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Wondering about plan changes to the bridge benefit?

Find out how changes to the bridge benefit and lifetime pension may help improve your years of retirement if you have service before April 1, 2018


If there's one constant in life, it's that things change over time. Today, it costs more to buy a house and go to school, and the price of a bag of groceries can sometimes be a shock. Life expectancy and employment patterns, too, have changed – we're living longer and working later – and this is reflected in recent plan changes to the bridge benefit and lifetime pension.

Why this change is important

Keep in mind that early retirement features were put in place almost 50 years ago; the bridge benefit was designed as a short-term, temporary benefit that would bridge the gap between early retirement and age 65, when government benefits traditionally began. But now, people are retiring later than they used to, some are joining the plan mid-career and working longer, and those choosing early retirement can start collecting Canada Pension Plan benefits as early as age 60 (with a reduction). Moreover, the bridge benefit has a greater impact on employees who start contributing to the plan at an earlier age compared to those who start contributing mid-career – and this is not fair for all members.

How the plan is now more equitable

To better reflect the current working environment and make the plan more equitable, effective April 1, 2018, the lifetime pension accrual rate increased to a flat rate of 1.85 per cent and the bridge benefit was removed for service earned from April 1, 2018, onward.

Changes effective April 1, 2018

  • Lifetime pension accrual rate increased to 1.85 per cent
  • Bridge benefit removed

This is good news because the rate increase will boost your long-term savings – as the lifetime pension accrual rate is one of the things used to calculate your pension benefit, along with salary and years of service.

Basic lifetime pension formula for service earned on and after April 1, 2018
HAS = highest average salary: the average amount of your salary during each of the highest five years of salary
* To a maximum of 35 years
Changes effective April 1, 2018, do not apply to public safety employees (including correctional employees and certain BC Ambulance Service paramedics in the Canadian Union of Public Employees Local 873 [CUPE]). The board anticipates these changes will take effect for this group in the future.

The bridge benefit has not disappeared entirely, however. It still applies for service earned before April 1, 2018. In addition, the lifetime pension and bridge benefit rates for service earned between April 1, 2006 and March 31, 2018, have been adjusted to improve service for this period.

How your past service is improved

If you earned service between April 1, 2006 and March 31, 2018, inclusive, your lifetime pension accrual rate will increase from 1.35 to 1.65 per cent and the bridge benefit accrual rate will correspondingly decrease from 0.65 to 0.35 per cent for your salary below the year's maximum pensionable earnings (YMPE)  during that period.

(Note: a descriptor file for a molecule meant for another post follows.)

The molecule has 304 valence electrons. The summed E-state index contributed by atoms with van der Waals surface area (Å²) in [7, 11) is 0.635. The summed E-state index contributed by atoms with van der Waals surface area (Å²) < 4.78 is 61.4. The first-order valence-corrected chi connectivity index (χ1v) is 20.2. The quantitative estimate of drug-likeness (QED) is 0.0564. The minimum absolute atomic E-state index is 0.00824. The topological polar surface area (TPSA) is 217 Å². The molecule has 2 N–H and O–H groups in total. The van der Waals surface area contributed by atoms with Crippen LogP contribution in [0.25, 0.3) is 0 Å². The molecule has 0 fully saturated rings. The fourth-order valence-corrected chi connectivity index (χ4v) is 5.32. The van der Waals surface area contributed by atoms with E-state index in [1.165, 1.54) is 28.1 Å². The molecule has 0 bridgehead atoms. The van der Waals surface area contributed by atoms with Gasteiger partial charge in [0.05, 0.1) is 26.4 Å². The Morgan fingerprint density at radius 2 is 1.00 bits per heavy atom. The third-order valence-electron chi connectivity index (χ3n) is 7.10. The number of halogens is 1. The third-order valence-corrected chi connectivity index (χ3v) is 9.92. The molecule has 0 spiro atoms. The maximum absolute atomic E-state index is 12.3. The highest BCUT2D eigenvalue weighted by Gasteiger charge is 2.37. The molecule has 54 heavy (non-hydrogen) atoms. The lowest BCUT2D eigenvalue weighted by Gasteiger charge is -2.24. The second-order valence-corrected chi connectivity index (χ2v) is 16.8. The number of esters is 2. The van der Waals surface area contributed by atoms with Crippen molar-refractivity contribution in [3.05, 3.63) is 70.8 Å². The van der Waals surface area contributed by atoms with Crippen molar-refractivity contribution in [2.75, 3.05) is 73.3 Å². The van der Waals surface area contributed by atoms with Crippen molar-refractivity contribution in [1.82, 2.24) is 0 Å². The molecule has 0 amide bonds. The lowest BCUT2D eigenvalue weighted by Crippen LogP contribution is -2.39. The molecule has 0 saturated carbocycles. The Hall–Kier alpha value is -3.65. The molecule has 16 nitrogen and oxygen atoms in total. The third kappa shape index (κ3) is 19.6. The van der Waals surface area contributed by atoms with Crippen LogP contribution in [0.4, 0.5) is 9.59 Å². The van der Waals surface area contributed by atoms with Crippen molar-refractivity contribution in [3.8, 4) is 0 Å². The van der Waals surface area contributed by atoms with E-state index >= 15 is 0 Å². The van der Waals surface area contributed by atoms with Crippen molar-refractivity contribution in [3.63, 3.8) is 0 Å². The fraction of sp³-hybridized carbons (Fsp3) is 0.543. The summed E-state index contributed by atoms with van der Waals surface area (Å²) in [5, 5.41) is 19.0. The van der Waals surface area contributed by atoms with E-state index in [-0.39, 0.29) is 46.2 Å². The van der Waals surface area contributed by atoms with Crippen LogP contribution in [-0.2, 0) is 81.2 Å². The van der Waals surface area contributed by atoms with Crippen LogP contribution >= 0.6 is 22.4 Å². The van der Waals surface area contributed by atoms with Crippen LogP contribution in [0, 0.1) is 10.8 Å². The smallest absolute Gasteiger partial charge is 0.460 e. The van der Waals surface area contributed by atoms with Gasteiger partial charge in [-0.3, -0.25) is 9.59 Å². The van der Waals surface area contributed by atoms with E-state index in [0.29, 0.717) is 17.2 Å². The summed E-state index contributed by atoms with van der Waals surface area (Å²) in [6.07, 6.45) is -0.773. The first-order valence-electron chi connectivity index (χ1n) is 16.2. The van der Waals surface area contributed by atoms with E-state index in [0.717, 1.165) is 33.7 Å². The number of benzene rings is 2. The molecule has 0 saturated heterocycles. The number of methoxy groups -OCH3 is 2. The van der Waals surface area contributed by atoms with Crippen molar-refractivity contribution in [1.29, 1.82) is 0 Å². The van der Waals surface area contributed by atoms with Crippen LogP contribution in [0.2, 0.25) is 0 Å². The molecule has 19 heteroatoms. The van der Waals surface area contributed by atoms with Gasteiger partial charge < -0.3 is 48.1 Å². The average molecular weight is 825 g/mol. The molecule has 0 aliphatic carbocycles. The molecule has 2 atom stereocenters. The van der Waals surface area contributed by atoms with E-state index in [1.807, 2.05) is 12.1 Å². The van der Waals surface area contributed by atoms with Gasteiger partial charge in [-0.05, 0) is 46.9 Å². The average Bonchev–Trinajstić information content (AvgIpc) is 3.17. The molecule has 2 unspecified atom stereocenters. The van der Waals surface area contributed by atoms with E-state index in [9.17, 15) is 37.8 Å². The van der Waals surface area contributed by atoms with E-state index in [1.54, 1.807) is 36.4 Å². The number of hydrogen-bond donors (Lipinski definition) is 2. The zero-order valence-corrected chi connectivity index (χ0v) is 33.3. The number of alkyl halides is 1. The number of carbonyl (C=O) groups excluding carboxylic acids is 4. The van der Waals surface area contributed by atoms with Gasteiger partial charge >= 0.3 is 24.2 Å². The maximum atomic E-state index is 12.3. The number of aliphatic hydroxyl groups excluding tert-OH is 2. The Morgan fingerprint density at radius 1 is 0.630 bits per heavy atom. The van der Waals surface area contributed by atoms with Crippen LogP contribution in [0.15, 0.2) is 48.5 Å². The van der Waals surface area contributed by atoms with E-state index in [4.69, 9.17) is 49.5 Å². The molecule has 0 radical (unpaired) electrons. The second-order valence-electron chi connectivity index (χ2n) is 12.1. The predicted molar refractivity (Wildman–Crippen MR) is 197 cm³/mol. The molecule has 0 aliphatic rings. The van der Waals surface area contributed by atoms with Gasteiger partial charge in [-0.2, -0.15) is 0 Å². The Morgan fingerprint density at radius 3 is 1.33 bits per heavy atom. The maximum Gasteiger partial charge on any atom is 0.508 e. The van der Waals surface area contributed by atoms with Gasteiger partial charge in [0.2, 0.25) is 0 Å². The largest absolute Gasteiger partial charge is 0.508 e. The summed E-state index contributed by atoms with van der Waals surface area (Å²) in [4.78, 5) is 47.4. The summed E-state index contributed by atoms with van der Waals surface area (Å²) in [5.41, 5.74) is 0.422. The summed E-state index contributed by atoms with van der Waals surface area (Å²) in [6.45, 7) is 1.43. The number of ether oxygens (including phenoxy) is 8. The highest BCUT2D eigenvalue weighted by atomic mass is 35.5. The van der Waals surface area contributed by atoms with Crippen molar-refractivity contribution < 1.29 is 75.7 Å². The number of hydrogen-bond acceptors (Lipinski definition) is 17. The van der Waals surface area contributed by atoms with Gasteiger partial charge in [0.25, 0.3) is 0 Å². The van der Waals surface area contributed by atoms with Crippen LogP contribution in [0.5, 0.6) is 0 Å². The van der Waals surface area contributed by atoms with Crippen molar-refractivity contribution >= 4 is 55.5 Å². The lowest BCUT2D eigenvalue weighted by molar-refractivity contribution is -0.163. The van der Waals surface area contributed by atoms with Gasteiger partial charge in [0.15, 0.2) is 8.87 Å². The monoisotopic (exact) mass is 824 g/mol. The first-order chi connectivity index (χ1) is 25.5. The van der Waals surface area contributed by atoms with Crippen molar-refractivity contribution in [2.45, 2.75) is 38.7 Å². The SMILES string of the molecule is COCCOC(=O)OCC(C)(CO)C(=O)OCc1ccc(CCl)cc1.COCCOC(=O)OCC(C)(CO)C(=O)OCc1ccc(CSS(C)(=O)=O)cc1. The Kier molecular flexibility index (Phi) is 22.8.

The bridge benefit rate must decrease as the lifetime accrual rate increases to maintain a total pension accrual rate (lifetime pension rate + bridge benefit rate) of not more than 2.00 per cent, as legislated by income tax regulations.

Changes effective October 1, 2019, for salary below YMPE

  • Lifetime pension accrual rate will increase to 1.65 per cent
  • Bridge benefit accrual rate will decrease to 0.35 per cent
Lifetime pension and bridge benefit accrual rates
* Effective October 1, 2019
Changes effective October 1, 2019, do apply to public safety employees (including correctional employees and certain BC Ambulance Service paramedics in CUPE).

How these changes all work together

Here's an example of how it all works. Let's say you're planning to retire at age 57 on March 31, 2019, after spending 28 years working full time and contributing to the plan – 15 years before April 1, 2006; 12 years between April 1, 2006 and March 31, 2018; and 1 year as of April 1, 2018. Your total pension will be calculated using three different accrual rates:

  • Before April 1, 2006 – 15 years of service at 1.35 per cent lifetime pension and 0.65 per cent bridge benefit
  • Between April 1, 2006 and March 31, 2018 – 12 years of service at 1.65 per cent lifetime pension and 0.35 per cent bridge benefit
  • From April 1, 2018 – 1 year of service at 1.85 per cent lifetime pension and no bridge benefit

Since you're retiring eight years before the normal retirement age of 65, the bridge benefit amount you'll receive up to age 65 will reflect the percentage of your service earned in each of the three periods – in this example, only one year falls under the new rules (April 1, 2018, onward) where there is no bridge benefit.

(Note: if you retire early and your pension is reduced, any bridge benefit that applies to your service will also be reduced; this calculation will be incorporated into the estimate you receive on your annual member benefit statement or in My Account.)

Your plan is fair and forward-thinking

Remember, the plan is designed to provide financial stability in retirement that is fair for all members; recent plan changes also help improve lifetime pensions for members overall. In a shifting world, it makes sense to plan for the long term, and your pension plan can help you face the future with assurance.

For more details about plan changes, see Plan changes 2018.
 

Page last updated: November 30, 2018


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